The high onus of proof imposed upon a taxpayer when contesting an ATO adverse assessment in having to prove the nature of an intragroup transactions, or for that matter a prescribed choice, election, agreement, authority or consent under the relevant tax legislation indicates contemporaneous attention to documenting their nature through legal documents, minutes, journals and records needs to be undertaken.
At para , the Court noted that “the Corporations Act is largely silent about how a sole director, acting under s 198E(1), should evidence what he or she causes the company to do. That Act provides that a sole director of such a company may pass a resolution or make a declaration by recording it and signing the record (s 248B). Moreover, a company must keep written financial records that correctly record and explain its transactions, financial position and performance that will enable true and fair financial statements to be prepared and audited (s 286(1)).”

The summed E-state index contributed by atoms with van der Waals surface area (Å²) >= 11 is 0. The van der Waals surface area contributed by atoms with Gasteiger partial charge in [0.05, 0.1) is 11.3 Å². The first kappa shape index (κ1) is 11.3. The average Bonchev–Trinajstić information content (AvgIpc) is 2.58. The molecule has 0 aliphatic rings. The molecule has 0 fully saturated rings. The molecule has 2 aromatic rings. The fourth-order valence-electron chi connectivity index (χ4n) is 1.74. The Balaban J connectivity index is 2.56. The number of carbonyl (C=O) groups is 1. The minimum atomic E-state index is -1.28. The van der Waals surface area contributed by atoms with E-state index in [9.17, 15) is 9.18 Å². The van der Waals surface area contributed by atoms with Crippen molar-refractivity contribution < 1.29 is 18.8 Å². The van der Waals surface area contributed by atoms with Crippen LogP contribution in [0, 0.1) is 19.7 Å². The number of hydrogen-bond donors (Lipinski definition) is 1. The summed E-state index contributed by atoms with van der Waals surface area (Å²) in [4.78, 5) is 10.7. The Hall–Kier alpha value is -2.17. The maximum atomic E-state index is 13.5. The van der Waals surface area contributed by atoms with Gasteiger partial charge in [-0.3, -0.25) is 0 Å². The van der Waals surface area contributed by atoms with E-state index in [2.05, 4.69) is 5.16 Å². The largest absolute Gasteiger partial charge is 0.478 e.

The taxpayer appeared to be involved in the promotion and marketing of a “company limited by guarantee arrangement”. Such arrangements became the subject matter of Taxpayer Alert TA 2011/1 and may have attracted the ATO’s attention. Furthermore, both the AAT and the Court both mentioned the taxpayer’s status as a practising lawyer with extensive academic qualifications in law, finance and tax which possibly created an expectation of a greater level of care and attention to documentation.
Nevertheless, this decision raises the real risk of harsh assessments or amended assessments, penalties and interest being visited upon all taxpayers, absent cogent and timely documentary evidence.
Accountants and financial controllers of HNW client groups need to heed the clear warning from this case. That is, to consistently, carefully and comprehensively document the true nature and purpose of intragroup transactions. This includes even the simple transfer of funds whether by loan, dividend, service fee, assignment or otherwise.
If any doubt arises, appropriate and timely legal advice from an experienced tax lawyer should be sought.
Jack Stuk is the National Tax Partner at KHQ Lawyers and President of the National Tax Accountants Association Ltd.
This article was published in Thomson Reuters’ Weekly Tax Bulletin (Issue 12, 23 March 2018).